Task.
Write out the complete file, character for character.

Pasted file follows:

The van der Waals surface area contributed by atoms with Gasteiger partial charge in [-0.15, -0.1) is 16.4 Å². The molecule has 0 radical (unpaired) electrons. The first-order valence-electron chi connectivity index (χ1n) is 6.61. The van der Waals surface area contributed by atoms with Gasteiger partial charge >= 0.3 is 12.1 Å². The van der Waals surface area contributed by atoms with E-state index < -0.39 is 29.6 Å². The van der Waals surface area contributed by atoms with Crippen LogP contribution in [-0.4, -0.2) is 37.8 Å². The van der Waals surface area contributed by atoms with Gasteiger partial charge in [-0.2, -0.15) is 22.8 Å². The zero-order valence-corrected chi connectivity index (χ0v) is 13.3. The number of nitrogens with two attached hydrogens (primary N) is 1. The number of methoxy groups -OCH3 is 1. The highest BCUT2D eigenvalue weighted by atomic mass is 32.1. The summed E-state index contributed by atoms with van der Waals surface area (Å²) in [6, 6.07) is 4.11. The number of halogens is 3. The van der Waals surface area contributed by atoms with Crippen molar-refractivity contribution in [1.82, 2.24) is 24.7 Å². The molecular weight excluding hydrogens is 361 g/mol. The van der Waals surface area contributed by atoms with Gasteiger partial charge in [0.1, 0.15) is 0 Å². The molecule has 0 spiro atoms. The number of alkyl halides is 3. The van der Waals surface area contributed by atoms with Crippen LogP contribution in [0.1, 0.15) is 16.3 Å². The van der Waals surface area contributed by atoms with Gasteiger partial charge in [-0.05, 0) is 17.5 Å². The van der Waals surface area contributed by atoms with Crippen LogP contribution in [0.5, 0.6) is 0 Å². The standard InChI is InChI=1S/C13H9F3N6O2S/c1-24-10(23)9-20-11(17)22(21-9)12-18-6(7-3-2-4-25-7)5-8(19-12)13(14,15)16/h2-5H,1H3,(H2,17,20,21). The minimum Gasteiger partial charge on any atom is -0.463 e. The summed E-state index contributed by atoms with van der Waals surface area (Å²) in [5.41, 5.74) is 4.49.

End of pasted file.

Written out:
The van der Waals surface area contributed by atoms with Gasteiger partial charge in [-0.15, -0.1) is 16.4 Å². The molecule has 0 radical (unpaired) electrons. The first-order valence-electron chi connectivity index (χ1n) is 6.61. The van der Waals surface area contributed by atoms with Gasteiger partial charge >= 0.3 is 12.1 Å². The van der Waals surface area contributed by atoms with E-state index < -0.39 is 29.6 Å². The van der Waals surface area contributed by atoms with Crippen LogP contribution in [-0.4, -0.2) is 37.8 Å². The van der Waals surface area contributed by atoms with Gasteiger partial charge in [-0.2, -0.15) is 22.8 Å². The zero-order valence-corrected chi connectivity index (χ0v) is 13.3. The number of nitrogens with two attached hydrogens (primary N) is 1. The number of methoxy groups -OCH3 is 1. The highest BCUT2D eigenvalue weighted by atomic mass is 32.1. The summed E-state index contributed by atoms with van der Waals surface area (Å²) in [6, 6.07) is 4.11. The number of halogens is 3. The van der Waals surface area contributed by atoms with Crippen molar-refractivity contribution in [1.82, 2.24) is 24.7 Å². The molecular weight excluding hydrogens is 361 g/mol. The van der Waals surface area contributed by atoms with Gasteiger partial charge in [0.1, 0.15) is 0 Å². The molecule has 0 spiro atoms. The number of alkyl halides is 3. The van der Waals surface area contributed by atoms with Crippen LogP contribution in [0.1, 0.15) is 16.3 Å². The van der Waals surface area contributed by atoms with Gasteiger partial charge in [-0.05, 0) is 17.5 Å². The van der Waals surface area contributed by atoms with Crippen LogP contribution in [0.5, 0.6) is 0 Å². The standard InChI is InChI=1S/C13H9F3N6O2S/c1-24-10(23)9-20-11(17)22(21-9)12-18-6(7-3-2-4-25-7)5-8(19-12)13(14,15)16/h2-5H,1H3,(H2,17,20,21). The minimum Gasteiger partial charge on any atom is -0.463 e. The summed E-state index contributed by atoms with van der Waals surface area (Å²) in [5.41, 5.74) is 4.49.